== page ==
A divided America. Two camps bitterly opposed, threatening the very existence of our democracy. A complete absence of civil discourse where opponents are enemies, not just fellow citizens who disagree. Political subterfuge abounds, and suspicion of the press emanates from the highest echelons of government. Ultimately, violence and death.
While pundits and neophytes alike consider the political climate in our country as unprecedented, I am not describing contemporary America. And that is why I am more optimistic than some, albeit completely disheartened by what I observe. No, I am describing the presidential administration of George Washington from 1789 to 1797.
Represented by Alexander Hamilton, an abolitionist who believed in a strong central government and the need to invest in manufacturing, on the one side, and Thomas Jefferson/James Madison who passionately defended the interests of the agrarian south opposing him, the country as we know it almost dissolved in the throes of infancy.
Their political, economic, and social feud persisted (did not culminate, as racism survived) into the Civil War, where more Americans died than in all other wars combined – American fought American; brother fought brother. While we continue even today to try to rectify the societal inequalities caused by slavery and discrimination - 13th Amendment , Brown v. Board of Education , Civil Rights Act , etc. – America and our democracy have managed to serve as the model and shining light for the world to emulate, despite our many shortcomings.
That is why I am optimistic. Because, this, too, shall pass.
As I write this column, a 9th bomb – now a 10th – has been sent to various individuals who share a certain political view (I’m tiptoeing here). Fortunately, none have detonated, and no one has been injured. Still, are you surprised? I’m not. As those seeking to exploit this disturbing development for political gain engage in a counter-productive, even irresponsible, debate on why the other is to blame, the truth is WE are all to blame. We are all part of this democracy. We, undoubtedly, have all partaken in the vitriol and personal attacks that have created the atmosphere where violence is a logical, albeit unacceptable, progression. I have personally witnessed the end of friendships and marital discord resulting from the toxic climate where disagreement and respectful conversations have yielded to ideological demagoguery and complete intransigence. I witness the exact same behaviors of irrationality and obstinancy from both sides of the political spectrum.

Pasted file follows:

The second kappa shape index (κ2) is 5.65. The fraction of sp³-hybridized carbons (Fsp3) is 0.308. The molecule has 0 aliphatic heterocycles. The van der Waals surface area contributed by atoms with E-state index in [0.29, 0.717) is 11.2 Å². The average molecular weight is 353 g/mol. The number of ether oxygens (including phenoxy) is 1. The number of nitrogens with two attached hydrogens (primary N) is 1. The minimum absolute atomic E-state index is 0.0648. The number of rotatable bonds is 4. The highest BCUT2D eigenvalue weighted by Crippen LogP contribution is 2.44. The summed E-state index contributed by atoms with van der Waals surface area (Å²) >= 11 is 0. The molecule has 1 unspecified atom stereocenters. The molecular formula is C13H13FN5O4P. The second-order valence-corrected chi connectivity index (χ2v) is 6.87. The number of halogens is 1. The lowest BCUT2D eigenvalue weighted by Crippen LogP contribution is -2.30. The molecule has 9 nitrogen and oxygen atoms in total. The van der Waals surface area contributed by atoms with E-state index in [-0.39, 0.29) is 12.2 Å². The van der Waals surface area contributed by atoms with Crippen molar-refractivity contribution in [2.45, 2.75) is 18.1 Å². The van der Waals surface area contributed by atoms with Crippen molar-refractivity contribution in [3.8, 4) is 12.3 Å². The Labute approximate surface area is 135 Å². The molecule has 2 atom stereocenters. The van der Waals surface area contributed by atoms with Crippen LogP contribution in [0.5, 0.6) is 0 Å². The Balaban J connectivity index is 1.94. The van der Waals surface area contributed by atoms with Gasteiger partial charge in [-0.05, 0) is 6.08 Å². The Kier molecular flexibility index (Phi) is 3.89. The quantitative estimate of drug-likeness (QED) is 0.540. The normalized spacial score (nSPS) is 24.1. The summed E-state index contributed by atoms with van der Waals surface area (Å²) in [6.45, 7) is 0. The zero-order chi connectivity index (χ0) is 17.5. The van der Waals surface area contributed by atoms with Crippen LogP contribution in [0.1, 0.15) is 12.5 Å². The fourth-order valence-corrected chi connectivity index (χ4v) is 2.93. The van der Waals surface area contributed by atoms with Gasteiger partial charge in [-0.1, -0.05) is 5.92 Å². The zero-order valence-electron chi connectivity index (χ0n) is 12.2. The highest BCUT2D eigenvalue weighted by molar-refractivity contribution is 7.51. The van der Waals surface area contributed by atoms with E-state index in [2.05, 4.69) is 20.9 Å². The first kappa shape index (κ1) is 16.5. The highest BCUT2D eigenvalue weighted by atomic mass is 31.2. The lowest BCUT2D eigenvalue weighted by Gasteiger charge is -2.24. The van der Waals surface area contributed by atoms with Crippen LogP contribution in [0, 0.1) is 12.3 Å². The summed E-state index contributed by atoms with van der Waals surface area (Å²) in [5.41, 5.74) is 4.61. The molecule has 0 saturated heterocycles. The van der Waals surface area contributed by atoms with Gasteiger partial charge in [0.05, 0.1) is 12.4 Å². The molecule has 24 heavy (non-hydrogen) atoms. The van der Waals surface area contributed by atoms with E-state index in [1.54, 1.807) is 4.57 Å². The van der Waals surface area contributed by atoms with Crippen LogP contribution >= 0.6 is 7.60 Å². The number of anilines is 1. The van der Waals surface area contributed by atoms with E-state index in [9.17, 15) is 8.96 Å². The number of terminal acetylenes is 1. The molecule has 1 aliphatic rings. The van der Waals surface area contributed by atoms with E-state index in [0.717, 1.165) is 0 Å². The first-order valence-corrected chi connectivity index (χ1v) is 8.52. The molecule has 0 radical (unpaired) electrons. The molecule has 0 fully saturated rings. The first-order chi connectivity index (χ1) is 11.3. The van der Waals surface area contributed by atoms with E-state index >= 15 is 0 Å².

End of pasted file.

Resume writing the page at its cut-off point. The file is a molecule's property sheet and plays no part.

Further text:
Yet, I remain optimistic.
We live in the best country the world has ever known. For Jews, we live in a time and place unequaled in our history of persecution and flight. Israel, also with its challenges and deficiencies, is a virtual miracle. Even in its short history, she has witnessed the tragedy of political discord, culminating in the assassination of one of its great leaders, Yitzhak Rabin in 1995, not by a Palestinian or a Muslim, but by an Israeli Jew who disagreed with his political direction. Unfortunately, she confronts many internal challenges into the future.
People of all political colors appear to agree that the tribalism, vitriol, and divisiveness of our time must end for our democracy to survive. While they may disagree on the source(s) and culprits, it will be up to everyone to accept personal responsibility and regain the unity that makes us strong.
Unfortunately, on these political issues and many others within the Jewish community, we are not immune from the degeneration of civility that tests our unity as a people. My source of optimism is faith in the human spirit – that we can, eventually, regain the sense of peoplehood as Jews and as Americans that has been indispensable to our growth and survival. It is incumbent upon us all to strive for better. We are not there, yet. Wounds are raw and healing will be necessary. But I’m optimistic. We – Americans and Jews – are a great people. We will endure.
P.S. While disagreement exists and will continue (we are Jews, after all), can we agree that caring for Jews in need and building community is a good thing (see my WTF column)? Good. Let’s start there.
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